Last week, Tesla Motors (NASDAQ:TSLA) suffered a blow when legislation backed by the New Jersey Coalition of Automotive Retailers (NJCAR) passed, effectively banning Tesla’s direct sales to consumer approach in the state. Under the new rules, Tesla has until April 1 to sell its vehicles before its license to do so is yanked; however, its stores in the state will remain in place as galleries, and people will be on hand to answer questions, though no sales may take place.
However, if you thought Tesla would go quietly, you haven’t been paying much attention to the brand — or its passionate and outspoken leader, Elon Musk. On Friday, Musk and company unloaded on New Jersey and its governor, Chris Christie, and said that it would look into ”judicial remedies” in order to retain its right to sell its vehicles within the state.
Tesla called the move “an affront to the very concept of a free market,” among other barbs directed at Christie’s administration. “The rationale given for the regulation change that requires auto companies to sell through dealers is that it ensures ‘consumer protection.’ If you believe this, Governor Christie has a bridge closure he wants to sell you!” Musk quipped in Friday’s blog post, poking fun at the bridge closure controversy that ensnared Christie and some of his top aides.
Naturally, Musk wasn’t done, and took on the NJCAR also. “Unless they are referring to the mafia version of ‘protection,’ this is obviously untrue. As anyone who has been through the conventional auto dealer purchase process knows, consumer protection is pretty much the furthest thing from the typical car dealer’s mind.”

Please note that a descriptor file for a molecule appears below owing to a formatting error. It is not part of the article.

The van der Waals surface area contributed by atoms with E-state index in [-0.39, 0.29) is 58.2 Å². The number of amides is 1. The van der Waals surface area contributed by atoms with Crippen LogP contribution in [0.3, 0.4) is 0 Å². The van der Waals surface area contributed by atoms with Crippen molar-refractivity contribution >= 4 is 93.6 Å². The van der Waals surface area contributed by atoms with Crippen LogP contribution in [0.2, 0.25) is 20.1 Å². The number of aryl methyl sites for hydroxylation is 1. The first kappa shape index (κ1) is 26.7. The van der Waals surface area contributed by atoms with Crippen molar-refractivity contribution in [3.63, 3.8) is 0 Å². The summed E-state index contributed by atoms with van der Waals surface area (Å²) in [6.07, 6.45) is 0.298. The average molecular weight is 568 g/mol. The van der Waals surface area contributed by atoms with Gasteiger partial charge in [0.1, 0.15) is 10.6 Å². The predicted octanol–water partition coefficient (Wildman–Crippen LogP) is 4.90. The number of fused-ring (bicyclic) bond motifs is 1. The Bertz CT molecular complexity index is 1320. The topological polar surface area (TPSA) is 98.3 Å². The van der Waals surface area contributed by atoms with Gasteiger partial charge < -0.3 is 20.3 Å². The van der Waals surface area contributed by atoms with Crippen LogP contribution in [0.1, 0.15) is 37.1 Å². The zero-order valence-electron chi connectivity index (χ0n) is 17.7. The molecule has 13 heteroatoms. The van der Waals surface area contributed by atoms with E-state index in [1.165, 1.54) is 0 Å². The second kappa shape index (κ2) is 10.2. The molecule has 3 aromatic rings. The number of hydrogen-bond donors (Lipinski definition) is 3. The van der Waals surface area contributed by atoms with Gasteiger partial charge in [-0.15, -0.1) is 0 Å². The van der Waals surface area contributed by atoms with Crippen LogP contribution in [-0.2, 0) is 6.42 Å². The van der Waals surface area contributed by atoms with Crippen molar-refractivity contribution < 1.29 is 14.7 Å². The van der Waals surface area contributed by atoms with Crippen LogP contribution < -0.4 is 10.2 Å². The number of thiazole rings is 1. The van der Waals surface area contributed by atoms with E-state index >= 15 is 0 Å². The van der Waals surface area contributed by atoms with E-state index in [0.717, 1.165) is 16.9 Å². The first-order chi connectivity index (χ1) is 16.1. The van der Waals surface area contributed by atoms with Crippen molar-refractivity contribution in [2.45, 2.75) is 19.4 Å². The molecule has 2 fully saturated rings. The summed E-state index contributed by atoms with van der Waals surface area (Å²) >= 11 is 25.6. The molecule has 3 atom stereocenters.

Musk and Tesla maintain that Tesla’s products cannot withstand or survive the traditional dealer model. It’s not so much the sales aspect that’s the issue, but the fact that dealers make much of their money from services which would pose a big problem for Tesla, considering their vehicles don’t need tune-ups, oil changes, transmission services, fuel pumps and filters, spark plugs, coolant flushes, exhaust work, new mufflers, et cetera. Electric vehicles have their own sets of issues, but not enough to keep a Tesla dealer which subscribes to the conventional model that we’re familiar with afloat on service fees alone.
NJCAR’s president Jim Appleton told Automotive News that dealers aren’t looking to put Tesla out of business. “I don’t want to see Tesla close their doors, I want to find a way to keep Tesla in New Jersey. I just want them to operate in a manner consistent with the law.” It’s worth noting that Tesla was working “in a manner consistent with the law” until that law was changed last week.
“The statute in New Jersey plainly allows Tesla to be licensed to sell cars there,” Diarmuid O’Connell, a Tesla vice president, wrote in an e-mail to Automotive News, arguing that Tesla’s licenses were granted legally and are fully compliant with New Jersey’s state laws, and therefore should not be taken.
For now, its “business as usual for Tesla in New Jersey,” the company said, pending further legal implications (a lawsuit, perhaps?) or April 1 — whichever comes first.